The papers must be one-and-a-half to two pages, single-spaced. They must be typed using a 12 size,
Times New Roman font. Please make sure that you note the dates when papers are due.
Your paper must consist of five paragraphs and must answer as completely as possible each of the
following questions. Some of the questions require you to think carefully about the article, or review
relevant material in the textbook. If you are not sure what you are expected to do, please consult your
teaching assistant. You can also find additional information on the course website.
Include your name, section number, and date at the top of the paper. Include the Unit number and the
title of the article that you have reviewed. You must format it as five paragraphs and refer to the
guidelines given below.
1. What is the main point made by the author? After reading the article, what do you think the
author believes about the topic? Summarize the main point in two or three sentences. In some
cases the author describes another person?s argument. Be sure, then, to make clear whether the
author is stating his or her own opinion, or describing the opinions of other people. Then, explain
how the author supports his or her main point? Briefly summarize the information presented by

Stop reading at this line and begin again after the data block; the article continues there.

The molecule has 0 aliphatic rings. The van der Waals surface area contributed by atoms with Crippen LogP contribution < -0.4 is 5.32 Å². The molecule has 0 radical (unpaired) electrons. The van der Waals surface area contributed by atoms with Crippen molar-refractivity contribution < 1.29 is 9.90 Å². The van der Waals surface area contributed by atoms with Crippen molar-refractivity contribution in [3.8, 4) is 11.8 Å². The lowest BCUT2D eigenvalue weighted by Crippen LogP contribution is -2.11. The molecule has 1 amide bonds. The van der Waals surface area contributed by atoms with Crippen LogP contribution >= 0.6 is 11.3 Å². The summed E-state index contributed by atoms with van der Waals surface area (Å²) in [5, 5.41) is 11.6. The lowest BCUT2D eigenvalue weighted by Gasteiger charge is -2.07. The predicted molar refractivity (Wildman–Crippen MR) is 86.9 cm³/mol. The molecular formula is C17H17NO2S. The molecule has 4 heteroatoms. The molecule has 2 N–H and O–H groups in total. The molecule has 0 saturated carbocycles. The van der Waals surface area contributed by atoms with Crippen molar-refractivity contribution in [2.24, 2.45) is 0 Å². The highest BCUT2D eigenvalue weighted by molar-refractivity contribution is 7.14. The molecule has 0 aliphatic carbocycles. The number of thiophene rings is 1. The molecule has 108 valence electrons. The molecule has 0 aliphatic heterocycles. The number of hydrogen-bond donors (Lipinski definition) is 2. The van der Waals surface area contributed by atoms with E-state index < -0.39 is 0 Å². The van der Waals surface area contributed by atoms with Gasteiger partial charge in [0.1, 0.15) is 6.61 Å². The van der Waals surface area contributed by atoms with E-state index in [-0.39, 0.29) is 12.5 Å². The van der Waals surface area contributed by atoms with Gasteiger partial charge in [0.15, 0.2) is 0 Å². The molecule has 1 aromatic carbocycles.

the author. Provide some specific details. Explain how this information is used to support the
author?s point of view. Describe what the author has to say, but do not comment on the
arguments at this point.
2. What are the strong features of the author?s arguments? Again, consider what you have learned
about the requirements for good scientific research: Are the arguments supported by solid
research data? Does the research appear to have been conducted properly? If yes, explain why
you think the research was well done. Does the author provide information about more than one
side of the issue? What are the weak features of the author?s arguments? Consider the following
possibilities: Is the argument based on personal anecdotes? Does it rely on isolated case studies?
Is the research that the author refers to adequate? Are the research data misinterpreted? Use
what you have learned about research in the course. For example, does the author try to infer a
causal connection from correlational data? Does the absence of control groups make
comparisons impossible? Are there other possible interpretations for the evidence that are not
recognized by the author? Does the author make unsubstantiated claims or assumptions that are
not based on any evidence at all? Are other explanations or points of view ignored by the author?
3. What have you learned in the course that supports arguments made by the author? Describe what
you have learned, not just your own opinion. Cite page numbers in the textbook.
You should look first at the chapters assigned for the same unit as the paper, but the information
can come from anywhere in the book. The more relevant information you can find, the stronger
will be your paper. ?I could find nothing? is not an acceptable response to this question. There is
always some information that is relevant. What have you learned in the course that goes against
arguments made by the author? Try to think of at least one thing. Cite relevant pages in the
4. How would you apply what you have learnt from this article to national or global current events?
Select a concept(s) from the article and connect it to or relate it to events happening in the world